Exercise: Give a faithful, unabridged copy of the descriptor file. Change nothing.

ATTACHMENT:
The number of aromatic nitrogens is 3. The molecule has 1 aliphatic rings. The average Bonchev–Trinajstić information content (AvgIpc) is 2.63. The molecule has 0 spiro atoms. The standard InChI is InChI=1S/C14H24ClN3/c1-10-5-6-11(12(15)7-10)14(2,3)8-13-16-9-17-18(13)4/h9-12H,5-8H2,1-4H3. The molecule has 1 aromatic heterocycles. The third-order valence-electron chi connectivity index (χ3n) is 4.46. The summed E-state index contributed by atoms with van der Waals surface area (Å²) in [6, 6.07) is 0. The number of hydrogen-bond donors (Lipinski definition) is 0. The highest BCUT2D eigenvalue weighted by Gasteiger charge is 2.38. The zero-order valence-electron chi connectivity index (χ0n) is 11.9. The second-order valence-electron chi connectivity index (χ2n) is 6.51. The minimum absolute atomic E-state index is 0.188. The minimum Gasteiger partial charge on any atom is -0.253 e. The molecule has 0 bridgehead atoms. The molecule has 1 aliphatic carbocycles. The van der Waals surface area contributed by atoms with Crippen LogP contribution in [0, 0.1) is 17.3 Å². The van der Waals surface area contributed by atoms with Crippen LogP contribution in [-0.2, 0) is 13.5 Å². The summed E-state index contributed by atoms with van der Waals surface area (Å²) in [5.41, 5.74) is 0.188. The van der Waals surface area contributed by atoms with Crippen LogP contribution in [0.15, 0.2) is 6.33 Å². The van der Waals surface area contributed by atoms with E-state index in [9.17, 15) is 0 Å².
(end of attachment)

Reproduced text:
The number of aromatic nitrogens is 3. The molecule has 1 aliphatic rings. The average Bonchev–Trinajstić information content (AvgIpc) is 2.63. The molecule has 0 spiro atoms. The standard InChI is InChI=1S/C14H24ClN3/c1-10-5-6-11(12(15)7-10)14(2,3)8-13-16-9-17-18(13)4/h9-12H,5-8H2,1-4H3. The molecule has 1 aromatic heterocycles. The third-order valence-electron chi connectivity index (χ3n) is 4.46. The summed E-state index contributed by atoms with van der Waals surface area (Å²) in [6, 6.07) is 0. The number of hydrogen-bond donors (Lipinski definition) is 0. The highest BCUT2D eigenvalue weighted by Gasteiger charge is 2.38. The zero-order valence-electron chi connectivity index (χ0n) is 11.9. The second-order valence-electron chi connectivity index (χ2n) is 6.51. The minimum absolute atomic E-state index is 0.188. The minimum Gasteiger partial charge on any atom is -0.253 e. The molecule has 0 bridgehead atoms. The molecule has 1 aliphatic carbocycles. The van der Waals surface area contributed by atoms with Crippen LogP contribution in [0, 0.1) is 17.3 Å². The van der Waals surface area contributed by atoms with Crippen LogP contribution in [-0.2, 0) is 13.5 Å². The summed E-state index contributed by atoms with van der Waals surface area (Å²) in [5.41, 5.74) is 0.188. The van der Waals surface area contributed by atoms with Crippen LogP contribution in [0.15, 0.2) is 6.33 Å². The van der Waals surface area contributed by atoms with E-state index in [9.17, 15) is 0 Å².